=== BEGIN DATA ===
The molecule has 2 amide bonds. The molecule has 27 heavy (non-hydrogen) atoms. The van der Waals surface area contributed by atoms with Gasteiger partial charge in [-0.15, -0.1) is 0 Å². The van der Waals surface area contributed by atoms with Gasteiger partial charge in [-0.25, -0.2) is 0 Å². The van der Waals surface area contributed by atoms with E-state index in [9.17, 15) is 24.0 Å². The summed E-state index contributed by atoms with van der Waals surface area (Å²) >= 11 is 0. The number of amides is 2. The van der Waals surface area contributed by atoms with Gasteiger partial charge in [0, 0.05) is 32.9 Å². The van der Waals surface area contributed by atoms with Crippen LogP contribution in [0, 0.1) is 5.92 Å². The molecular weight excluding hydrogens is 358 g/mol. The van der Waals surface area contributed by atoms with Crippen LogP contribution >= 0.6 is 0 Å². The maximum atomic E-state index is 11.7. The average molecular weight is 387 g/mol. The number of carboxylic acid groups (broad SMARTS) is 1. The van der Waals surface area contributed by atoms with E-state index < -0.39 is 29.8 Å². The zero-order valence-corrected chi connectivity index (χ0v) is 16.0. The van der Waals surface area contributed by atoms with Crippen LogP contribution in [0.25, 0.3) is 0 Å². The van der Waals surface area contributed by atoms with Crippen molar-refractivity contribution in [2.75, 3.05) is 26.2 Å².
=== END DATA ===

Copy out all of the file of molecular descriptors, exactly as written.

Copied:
The molecule has 2 amide bonds. The molecule has 27 heavy (non-hydrogen) atoms. The van der Waals surface area contributed by atoms with Gasteiger partial charge in [-0.15, -0.1) is 0 Å². The van der Waals surface area contributed by atoms with Gasteiger partial charge in [-0.25, -0.2) is 0 Å². The van der Waals surface area contributed by atoms with E-state index in [9.17, 15) is 24.0 Å². The summed E-state index contributed by atoms with van der Waals surface area (Å²) >= 11 is 0. The number of amides is 2. The van der Waals surface area contributed by atoms with Gasteiger partial charge in [0, 0.05) is 32.9 Å². The van der Waals surface area contributed by atoms with Crippen LogP contribution in [0, 0.1) is 5.92 Å². The molecular weight excluding hydrogens is 358 g/mol. The van der Waals surface area contributed by atoms with Crippen LogP contribution >= 0.6 is 0 Å². The maximum atomic E-state index is 11.7. The average molecular weight is 387 g/mol. The number of carboxylic acid groups (broad SMARTS) is 1. The van der Waals surface area contributed by atoms with E-state index < -0.39 is 29.8 Å². The zero-order valence-corrected chi connectivity index (χ0v) is 16.0. The van der Waals surface area contributed by atoms with Crippen LogP contribution in [0.25, 0.3) is 0 Å². The van der Waals surface area contributed by atoms with Crippen molar-refractivity contribution in [2.75, 3.05) is 26.2 Å².